Health & Wellness

Coronavirus here to stay?

The World Health Organization said today that the coronavirus remain a global emergency even though an expert panel says higher levels of immunity can virus-related deaths. “There is no doubt that we're in a far better situation” than a year ago, said WHO Director-General Tedros Adhanom Ghebreyesus, urging vulnerable group to be fully vaccinated and ignore “misinformation” about masking and social distancing. [node:read-more:link]

Make-or-break health summit?

Prime Minister Justin Trudeau said today that he has invited premiers to Ottawa for a February 7 “working meeting” he hopes will address country-wide health care funding problems. The federal government also is looking for a national accord on data and health information as well as long-term deals which would include specific metrics relevant to individual provincial and territorial needs. [node:read-more:link]

Hesitant about a return to the office?

Any repercussions against federal employees refusing to return to their offices after working from home during the pandemic will be on a case-by-case basis, says Treasury Board President Mona Fortier. She announced last month that all departments must bring workers back to the office at least two to three times a week by the end of March but there has been pushback by public service unions. [node:read-more:link]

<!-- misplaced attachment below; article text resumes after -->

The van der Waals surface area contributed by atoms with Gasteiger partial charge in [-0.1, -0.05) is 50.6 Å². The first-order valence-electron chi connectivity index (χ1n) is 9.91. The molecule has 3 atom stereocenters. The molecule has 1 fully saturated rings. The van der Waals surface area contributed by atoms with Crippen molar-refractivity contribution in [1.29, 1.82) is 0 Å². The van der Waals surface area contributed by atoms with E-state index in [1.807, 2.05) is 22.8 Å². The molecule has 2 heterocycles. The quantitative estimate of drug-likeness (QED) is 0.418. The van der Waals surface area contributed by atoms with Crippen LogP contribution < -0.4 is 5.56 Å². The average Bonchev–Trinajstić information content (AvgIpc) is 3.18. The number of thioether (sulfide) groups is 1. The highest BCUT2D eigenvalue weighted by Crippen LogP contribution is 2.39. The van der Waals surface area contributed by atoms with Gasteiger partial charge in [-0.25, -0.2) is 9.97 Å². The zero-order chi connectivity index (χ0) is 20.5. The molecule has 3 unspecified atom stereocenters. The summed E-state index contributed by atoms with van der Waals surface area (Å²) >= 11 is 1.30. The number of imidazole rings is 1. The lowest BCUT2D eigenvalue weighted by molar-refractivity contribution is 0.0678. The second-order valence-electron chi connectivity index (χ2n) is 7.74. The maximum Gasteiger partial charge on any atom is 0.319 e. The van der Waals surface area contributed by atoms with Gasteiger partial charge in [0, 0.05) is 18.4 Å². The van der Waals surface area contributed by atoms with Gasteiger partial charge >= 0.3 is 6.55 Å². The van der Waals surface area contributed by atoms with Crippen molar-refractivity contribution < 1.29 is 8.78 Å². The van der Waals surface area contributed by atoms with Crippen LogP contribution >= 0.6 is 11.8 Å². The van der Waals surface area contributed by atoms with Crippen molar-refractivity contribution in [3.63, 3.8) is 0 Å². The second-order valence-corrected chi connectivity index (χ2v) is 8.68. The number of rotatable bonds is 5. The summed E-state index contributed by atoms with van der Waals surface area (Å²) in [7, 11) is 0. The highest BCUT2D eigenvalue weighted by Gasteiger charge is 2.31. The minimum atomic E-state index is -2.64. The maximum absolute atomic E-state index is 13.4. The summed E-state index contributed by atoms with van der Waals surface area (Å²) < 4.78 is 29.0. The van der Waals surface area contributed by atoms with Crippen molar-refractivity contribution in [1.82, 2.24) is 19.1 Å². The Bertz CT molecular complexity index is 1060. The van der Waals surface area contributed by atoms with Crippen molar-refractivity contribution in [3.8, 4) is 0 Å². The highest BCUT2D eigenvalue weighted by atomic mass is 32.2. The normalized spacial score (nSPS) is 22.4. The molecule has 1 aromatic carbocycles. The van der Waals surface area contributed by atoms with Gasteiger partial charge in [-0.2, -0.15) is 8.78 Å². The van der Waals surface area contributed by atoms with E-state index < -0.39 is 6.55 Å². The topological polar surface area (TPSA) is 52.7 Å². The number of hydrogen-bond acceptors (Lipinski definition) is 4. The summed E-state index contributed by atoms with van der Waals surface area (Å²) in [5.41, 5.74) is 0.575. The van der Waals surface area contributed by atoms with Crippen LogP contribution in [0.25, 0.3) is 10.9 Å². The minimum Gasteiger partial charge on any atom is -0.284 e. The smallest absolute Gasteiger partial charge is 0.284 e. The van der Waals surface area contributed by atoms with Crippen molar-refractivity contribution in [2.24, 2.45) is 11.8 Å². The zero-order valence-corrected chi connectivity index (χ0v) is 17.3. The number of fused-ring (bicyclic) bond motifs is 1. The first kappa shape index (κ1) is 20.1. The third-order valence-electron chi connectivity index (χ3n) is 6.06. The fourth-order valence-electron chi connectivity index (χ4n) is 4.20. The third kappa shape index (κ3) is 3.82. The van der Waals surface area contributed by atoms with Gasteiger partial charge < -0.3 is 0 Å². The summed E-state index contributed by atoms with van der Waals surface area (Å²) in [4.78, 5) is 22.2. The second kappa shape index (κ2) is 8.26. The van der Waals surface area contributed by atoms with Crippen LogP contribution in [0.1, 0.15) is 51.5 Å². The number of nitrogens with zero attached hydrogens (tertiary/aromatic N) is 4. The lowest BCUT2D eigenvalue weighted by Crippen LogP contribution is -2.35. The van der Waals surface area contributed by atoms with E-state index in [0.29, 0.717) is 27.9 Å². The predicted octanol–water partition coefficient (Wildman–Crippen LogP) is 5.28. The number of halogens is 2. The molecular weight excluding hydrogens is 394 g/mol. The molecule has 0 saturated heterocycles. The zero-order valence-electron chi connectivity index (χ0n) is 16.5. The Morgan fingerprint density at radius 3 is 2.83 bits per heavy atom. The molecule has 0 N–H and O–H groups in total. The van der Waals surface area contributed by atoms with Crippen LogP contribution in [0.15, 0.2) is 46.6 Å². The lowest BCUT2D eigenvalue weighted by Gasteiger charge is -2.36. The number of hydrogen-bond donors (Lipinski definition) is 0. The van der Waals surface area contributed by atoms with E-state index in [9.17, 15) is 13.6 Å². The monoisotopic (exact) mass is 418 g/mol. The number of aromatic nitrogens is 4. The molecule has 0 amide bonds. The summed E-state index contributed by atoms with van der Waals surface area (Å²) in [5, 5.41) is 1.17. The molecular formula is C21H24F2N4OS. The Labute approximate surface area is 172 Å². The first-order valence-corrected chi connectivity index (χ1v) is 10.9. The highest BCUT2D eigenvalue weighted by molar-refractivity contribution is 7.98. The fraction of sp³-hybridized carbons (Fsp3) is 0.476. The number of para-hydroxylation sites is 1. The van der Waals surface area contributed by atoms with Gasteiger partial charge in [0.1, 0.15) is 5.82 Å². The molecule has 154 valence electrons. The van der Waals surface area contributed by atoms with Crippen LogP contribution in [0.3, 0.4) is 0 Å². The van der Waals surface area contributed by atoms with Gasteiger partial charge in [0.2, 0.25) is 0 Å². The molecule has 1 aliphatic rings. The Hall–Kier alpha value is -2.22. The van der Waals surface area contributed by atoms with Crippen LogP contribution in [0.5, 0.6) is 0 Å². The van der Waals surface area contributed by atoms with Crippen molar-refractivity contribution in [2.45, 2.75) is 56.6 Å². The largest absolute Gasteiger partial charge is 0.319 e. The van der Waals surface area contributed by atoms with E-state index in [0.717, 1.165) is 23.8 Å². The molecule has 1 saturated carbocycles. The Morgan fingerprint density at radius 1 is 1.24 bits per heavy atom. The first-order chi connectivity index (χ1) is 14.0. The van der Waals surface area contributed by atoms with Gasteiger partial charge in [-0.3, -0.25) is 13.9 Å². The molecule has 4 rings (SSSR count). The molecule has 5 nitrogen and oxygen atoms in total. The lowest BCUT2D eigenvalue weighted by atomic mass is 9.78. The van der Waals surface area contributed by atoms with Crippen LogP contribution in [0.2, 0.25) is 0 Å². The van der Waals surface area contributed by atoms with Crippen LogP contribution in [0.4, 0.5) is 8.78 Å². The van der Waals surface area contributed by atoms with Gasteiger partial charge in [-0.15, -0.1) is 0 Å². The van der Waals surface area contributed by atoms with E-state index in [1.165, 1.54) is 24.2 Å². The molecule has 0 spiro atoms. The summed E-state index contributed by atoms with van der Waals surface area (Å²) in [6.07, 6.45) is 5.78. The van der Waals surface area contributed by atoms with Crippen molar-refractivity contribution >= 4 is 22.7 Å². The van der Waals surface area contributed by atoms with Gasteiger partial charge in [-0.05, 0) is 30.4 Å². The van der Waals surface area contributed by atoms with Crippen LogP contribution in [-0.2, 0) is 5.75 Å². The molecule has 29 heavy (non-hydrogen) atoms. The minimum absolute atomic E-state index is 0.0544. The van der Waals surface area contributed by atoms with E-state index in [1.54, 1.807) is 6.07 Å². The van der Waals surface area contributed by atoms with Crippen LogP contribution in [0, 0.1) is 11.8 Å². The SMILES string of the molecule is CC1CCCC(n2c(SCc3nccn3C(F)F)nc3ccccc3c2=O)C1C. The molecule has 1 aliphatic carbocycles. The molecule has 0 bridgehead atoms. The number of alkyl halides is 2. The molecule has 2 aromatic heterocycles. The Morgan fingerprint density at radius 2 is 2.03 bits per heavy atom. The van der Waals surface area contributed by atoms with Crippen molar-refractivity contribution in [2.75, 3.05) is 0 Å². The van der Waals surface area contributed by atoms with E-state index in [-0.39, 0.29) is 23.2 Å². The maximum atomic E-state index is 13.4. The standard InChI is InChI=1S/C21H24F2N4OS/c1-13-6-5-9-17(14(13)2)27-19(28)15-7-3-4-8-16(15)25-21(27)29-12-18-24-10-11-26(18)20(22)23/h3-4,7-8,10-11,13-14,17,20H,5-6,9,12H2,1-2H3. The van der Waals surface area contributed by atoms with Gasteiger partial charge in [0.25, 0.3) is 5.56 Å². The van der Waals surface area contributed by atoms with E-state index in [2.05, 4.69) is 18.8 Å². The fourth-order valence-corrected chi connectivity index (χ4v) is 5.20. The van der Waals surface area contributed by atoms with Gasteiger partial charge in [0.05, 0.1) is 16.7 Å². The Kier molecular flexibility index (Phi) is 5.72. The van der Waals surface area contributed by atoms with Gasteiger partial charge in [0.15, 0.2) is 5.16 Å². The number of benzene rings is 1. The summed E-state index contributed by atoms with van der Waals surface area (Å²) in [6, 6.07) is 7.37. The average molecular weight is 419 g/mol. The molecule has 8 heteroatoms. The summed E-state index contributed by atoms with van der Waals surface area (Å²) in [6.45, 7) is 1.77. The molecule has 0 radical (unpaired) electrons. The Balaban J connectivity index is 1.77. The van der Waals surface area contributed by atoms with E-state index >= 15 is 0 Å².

Brain injuries under investigation

Military veteran Dennis Manuge, who led a successful class action against Veterans Affairs Canada over disability payments, continues to recover from injuries he suffered while in service. He now is promoting Project Enlist Canada, a partnership with concussion and brain researchers investigating brain degeneration in athletes as well as veterans who are asked to bequeath their brains to the project. [node:read-more:link]

Vaccine mandate lifted in U.S.

U.S. military personnel are no longer required to get COVID-19 vaccinations. Defense Secretary Lloyd Austin signed off on the policy reversal January 10 but said he would “continue to promote and encourage” vaccinations even as the government continues to deal with multiple lawsuits. [node:read-more:link]

U.S. military spouses getting help

Federal legislation designed to make it easier for most spouses of U.S. military personnel military to transfer their professional licences when they move has been signed into law by President Joe Biden. The Military Spouse Licensing Relief Act faculitares reciprocity in all professions except the practice of law. An estimated 132,000 spouses could be affected. [node:read-more:link]

Return-to-work for public service

Treasury Board President Mona Fortier insists that the federal government’s return-to-office mandate, which begins taking effect January 16, is not to be decided in collective bargaining with public service unions. “It’s the right of the employer; it’s the management’s right,” she said December 27. At least two public service unions have called on the government to retract its directive. [node:read-more:link]

U.S. defence budget approved

Signed into law by President Joe Biden, the latest U.S. annual defence authorization bill provides for $817 billion in spending, up $45 billion from what his administration had initially proposed. The measure also repeals the military’s mandatory coronavirus vaccination requirements. [node:read-more:link]

Valcartier compensation deadline looms